Technology's Takeover: To "The World's End" and Back

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If you get the chance to go to the movies this weekend, you might want to consider seeing Edgar Wright and Simon Pegg's final installment in the Three Flavours Cornetto trilogy, The World's End. Though seemingly focused on the main character's determination to reclaim his youth by dragging his old friends along for a nostalgic pub crawl, one cannot ignore the social implications of this science fiction comedy. I don't want to pack this post full of spoilers, but for those who have seen even just the trailer, you can see that Pegg's character, Gary King, and his buddies stumble back into their hometown only to discover that nearly everyone has been body snatched and replaced by robots. But that's only the tip of the proverbial iceberg.

If you get the chance to go to the movies this weekend, you might want to consider seeing Edgar Wright and Simon Pegg's final installment in the Three Flavours Cornetto trilogy, The World's End. Though seemingly focused on the main character's determination to reclaim his youth by dragging his old friends along for a nostalgic pub crawl, one cannot ignore the social implications of this science fiction comedy. I don't want to pack this post full of spoilers, but for those who have seen even just the trailer, you can see that Pegg's character, Gary King, and his buddies stumble back into their hometown only to discover that nearly everyone has been body snatched and replaced by robots. But that's only the tip of the proverbial iceberg.For many, the metaphor may seem forced. "Haha, we are all robots because we stare at screens all day!" Well, in fact, most of us do. If we're not staring at computers, we're scrolling through our smartphones. Even when live humans are speaking directly to us, many are still too distracted by emails and Twitter to fully envelope themselves in such interactions. ("Huh?" and "What'd you say?" must be the most overused phrases in the English language at this point.) We are constantly trying to stay on top of the latest virtual developments, and most companies recognize these budding habits. With social media and geo-location at hand, brands are fixated on real-time, not real-life--just like us. While the vast majority eats up their varied news feeds, most are still starving for meaningful connections and conversations. Or maybe the "glazed over" look is simply all the rage with the technologically advanced crowd?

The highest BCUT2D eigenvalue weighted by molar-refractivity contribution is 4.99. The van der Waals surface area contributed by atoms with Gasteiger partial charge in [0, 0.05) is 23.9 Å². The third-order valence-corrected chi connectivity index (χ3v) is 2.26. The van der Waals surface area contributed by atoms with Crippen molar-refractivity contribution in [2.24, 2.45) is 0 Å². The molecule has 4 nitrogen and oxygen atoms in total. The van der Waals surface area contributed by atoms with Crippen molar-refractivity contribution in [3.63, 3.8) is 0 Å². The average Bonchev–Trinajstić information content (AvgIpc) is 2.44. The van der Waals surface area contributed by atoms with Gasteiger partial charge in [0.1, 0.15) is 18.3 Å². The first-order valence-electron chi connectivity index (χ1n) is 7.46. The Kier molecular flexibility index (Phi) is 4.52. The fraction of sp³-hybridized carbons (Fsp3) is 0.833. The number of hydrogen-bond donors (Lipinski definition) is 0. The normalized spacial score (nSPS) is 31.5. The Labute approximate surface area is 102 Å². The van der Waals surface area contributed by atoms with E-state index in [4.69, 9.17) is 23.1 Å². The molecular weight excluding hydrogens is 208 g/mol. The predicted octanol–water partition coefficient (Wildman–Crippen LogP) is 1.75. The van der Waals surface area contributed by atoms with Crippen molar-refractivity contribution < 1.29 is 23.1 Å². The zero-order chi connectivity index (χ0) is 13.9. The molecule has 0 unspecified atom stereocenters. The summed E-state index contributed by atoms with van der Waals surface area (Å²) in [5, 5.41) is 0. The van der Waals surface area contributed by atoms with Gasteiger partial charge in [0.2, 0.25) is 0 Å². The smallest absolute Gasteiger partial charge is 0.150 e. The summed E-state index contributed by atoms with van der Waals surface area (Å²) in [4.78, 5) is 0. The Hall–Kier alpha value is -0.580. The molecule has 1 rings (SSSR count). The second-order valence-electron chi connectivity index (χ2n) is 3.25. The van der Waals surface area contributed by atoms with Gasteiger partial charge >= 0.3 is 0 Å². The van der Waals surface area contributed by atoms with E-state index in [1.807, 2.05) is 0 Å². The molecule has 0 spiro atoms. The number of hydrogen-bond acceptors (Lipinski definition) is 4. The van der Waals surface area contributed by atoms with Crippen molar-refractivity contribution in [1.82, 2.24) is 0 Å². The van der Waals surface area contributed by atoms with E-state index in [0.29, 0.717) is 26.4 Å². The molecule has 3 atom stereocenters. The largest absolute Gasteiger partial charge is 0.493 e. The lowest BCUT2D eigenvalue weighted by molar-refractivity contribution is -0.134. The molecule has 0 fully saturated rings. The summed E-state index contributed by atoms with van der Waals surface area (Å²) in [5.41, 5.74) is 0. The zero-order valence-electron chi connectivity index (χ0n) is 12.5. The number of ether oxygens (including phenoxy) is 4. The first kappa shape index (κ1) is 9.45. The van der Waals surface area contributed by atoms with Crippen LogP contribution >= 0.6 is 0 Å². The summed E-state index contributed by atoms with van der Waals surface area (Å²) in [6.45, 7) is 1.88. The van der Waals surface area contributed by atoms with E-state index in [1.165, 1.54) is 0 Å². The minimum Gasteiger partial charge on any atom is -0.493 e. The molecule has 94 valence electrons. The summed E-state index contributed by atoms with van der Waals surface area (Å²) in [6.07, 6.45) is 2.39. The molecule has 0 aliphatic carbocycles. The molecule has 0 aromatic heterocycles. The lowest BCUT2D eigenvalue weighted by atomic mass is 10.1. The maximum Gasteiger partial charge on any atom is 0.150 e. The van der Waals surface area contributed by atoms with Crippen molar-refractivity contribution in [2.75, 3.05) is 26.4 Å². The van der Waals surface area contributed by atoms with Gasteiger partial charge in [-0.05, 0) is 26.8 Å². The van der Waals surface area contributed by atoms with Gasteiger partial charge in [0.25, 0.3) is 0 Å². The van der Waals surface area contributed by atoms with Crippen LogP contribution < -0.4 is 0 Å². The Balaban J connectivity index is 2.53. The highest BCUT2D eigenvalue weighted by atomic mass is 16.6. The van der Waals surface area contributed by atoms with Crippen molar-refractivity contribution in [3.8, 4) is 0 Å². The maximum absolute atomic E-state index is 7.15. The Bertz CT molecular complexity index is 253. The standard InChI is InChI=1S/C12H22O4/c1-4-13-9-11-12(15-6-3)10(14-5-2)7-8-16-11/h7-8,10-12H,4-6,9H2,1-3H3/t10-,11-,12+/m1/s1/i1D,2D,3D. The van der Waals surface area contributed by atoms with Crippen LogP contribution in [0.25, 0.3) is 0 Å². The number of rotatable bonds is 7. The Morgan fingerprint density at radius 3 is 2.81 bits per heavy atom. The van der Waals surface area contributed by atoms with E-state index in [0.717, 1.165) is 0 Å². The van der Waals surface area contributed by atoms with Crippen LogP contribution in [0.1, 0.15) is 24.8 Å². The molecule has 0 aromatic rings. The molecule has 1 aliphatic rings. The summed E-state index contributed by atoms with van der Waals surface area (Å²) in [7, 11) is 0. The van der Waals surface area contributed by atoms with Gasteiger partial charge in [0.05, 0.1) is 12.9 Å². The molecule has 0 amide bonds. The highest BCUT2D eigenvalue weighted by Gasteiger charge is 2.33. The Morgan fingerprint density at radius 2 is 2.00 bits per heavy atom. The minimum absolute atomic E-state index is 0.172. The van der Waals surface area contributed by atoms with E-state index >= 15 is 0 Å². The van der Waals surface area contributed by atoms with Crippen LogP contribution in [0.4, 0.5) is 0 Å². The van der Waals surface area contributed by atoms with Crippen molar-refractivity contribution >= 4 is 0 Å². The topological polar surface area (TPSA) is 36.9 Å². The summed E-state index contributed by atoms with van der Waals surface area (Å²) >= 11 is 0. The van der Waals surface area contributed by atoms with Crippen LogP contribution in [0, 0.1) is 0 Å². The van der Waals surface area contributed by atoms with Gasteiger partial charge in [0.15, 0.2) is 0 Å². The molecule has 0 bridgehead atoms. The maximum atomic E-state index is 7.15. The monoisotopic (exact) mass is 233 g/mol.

No matter how you slice and dice it, we're all becoming glassy vessels for the projected knowledge of the Internet. We can learn about everything someone likes without even meeting them in person. (Perhaps that's why so many must resort to online dating? Just a theory...) We can't even spend one night bar hopping with our buddies without facing that hideous glow of someone's smartphone screen. Face it: We are addicted to technology and, while many may argue that it's only helped to create connections and foster communication across the globe, one cannot deny that it comes at a cost. Just take a peek at the video below and tell me you can't sympathize with most (if not all) the scenarios depicted. We all crave that mental break from the constant barrage of marketing messages, tweets, and status updates of which friends, family, and brands think we can't get enough. Instead, preserve your eyesight, rest your thumbs, and warm up those vocal chords. Stop letting technology do all the talking.

EXPERT OPINION
EXPERT OPINION